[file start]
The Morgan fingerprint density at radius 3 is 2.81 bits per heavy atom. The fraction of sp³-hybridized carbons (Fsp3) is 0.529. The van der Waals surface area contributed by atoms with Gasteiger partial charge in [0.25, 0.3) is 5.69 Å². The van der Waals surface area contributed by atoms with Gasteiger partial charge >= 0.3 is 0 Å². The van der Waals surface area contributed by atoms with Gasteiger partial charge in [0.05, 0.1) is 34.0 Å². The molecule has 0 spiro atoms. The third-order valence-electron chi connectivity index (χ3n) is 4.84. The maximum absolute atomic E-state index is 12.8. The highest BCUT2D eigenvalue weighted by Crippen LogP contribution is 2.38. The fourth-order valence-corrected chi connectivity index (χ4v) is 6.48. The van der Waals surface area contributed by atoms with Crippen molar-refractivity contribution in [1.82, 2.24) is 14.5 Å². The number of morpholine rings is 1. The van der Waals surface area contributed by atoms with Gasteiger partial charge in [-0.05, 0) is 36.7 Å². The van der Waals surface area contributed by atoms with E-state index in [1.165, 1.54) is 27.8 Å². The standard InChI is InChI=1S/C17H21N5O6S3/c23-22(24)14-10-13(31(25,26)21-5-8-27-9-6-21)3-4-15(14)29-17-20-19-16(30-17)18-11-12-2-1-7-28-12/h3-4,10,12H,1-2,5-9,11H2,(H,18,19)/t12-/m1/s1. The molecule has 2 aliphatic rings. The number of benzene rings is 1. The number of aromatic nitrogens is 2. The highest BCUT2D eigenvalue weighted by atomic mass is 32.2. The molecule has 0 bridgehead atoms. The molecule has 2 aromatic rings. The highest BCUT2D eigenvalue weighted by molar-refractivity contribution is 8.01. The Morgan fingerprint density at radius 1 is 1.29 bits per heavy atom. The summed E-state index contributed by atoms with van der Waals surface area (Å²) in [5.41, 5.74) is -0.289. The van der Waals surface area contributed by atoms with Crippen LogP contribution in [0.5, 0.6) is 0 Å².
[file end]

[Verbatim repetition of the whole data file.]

The Morgan fingerprint density at radius 3 is 2.81 bits per heavy atom. The fraction of sp³-hybridized carbons (Fsp3) is 0.529. The van der Waals surface area contributed by atoms with Gasteiger partial charge in [0.25, 0.3) is 5.69 Å². The van der Waals surface area contributed by atoms with Gasteiger partial charge >= 0.3 is 0 Å². The van der Waals surface area contributed by atoms with Gasteiger partial charge in [0.05, 0.1) is 34.0 Å². The molecule has 0 spiro atoms. The third-order valence-electron chi connectivity index (χ3n) is 4.84. The maximum absolute atomic E-state index is 12.8. The highest BCUT2D eigenvalue weighted by Crippen LogP contribution is 2.38. The fourth-order valence-corrected chi connectivity index (χ4v) is 6.48. The van der Waals surface area contributed by atoms with Crippen molar-refractivity contribution in [1.82, 2.24) is 14.5 Å². The number of morpholine rings is 1. The van der Waals surface area contributed by atoms with Gasteiger partial charge in [-0.05, 0) is 36.7 Å². The van der Waals surface area contributed by atoms with E-state index in [1.165, 1.54) is 27.8 Å². The standard InChI is InChI=1S/C17H21N5O6S3/c23-22(24)14-10-13(31(25,26)21-5-8-27-9-6-21)3-4-15(14)29-17-20-19-16(30-17)18-11-12-2-1-7-28-12/h3-4,10,12H,1-2,5-9,11H2,(H,18,19)/t12-/m1/s1. The molecule has 2 aliphatic rings. The number of benzene rings is 1. The number of aromatic nitrogens is 2. The highest BCUT2D eigenvalue weighted by atomic mass is 32.2. The molecule has 0 bridgehead atoms. The molecule has 2 aromatic rings. The highest BCUT2D eigenvalue weighted by molar-refractivity contribution is 8.01. The Morgan fingerprint density at radius 1 is 1.29 bits per heavy atom. The summed E-state index contributed by atoms with van der Waals surface area (Å²) in [5.41, 5.74) is -0.289. The van der Waals surface area contributed by atoms with Crippen LogP contribution in [0.5, 0.6) is 0 Å².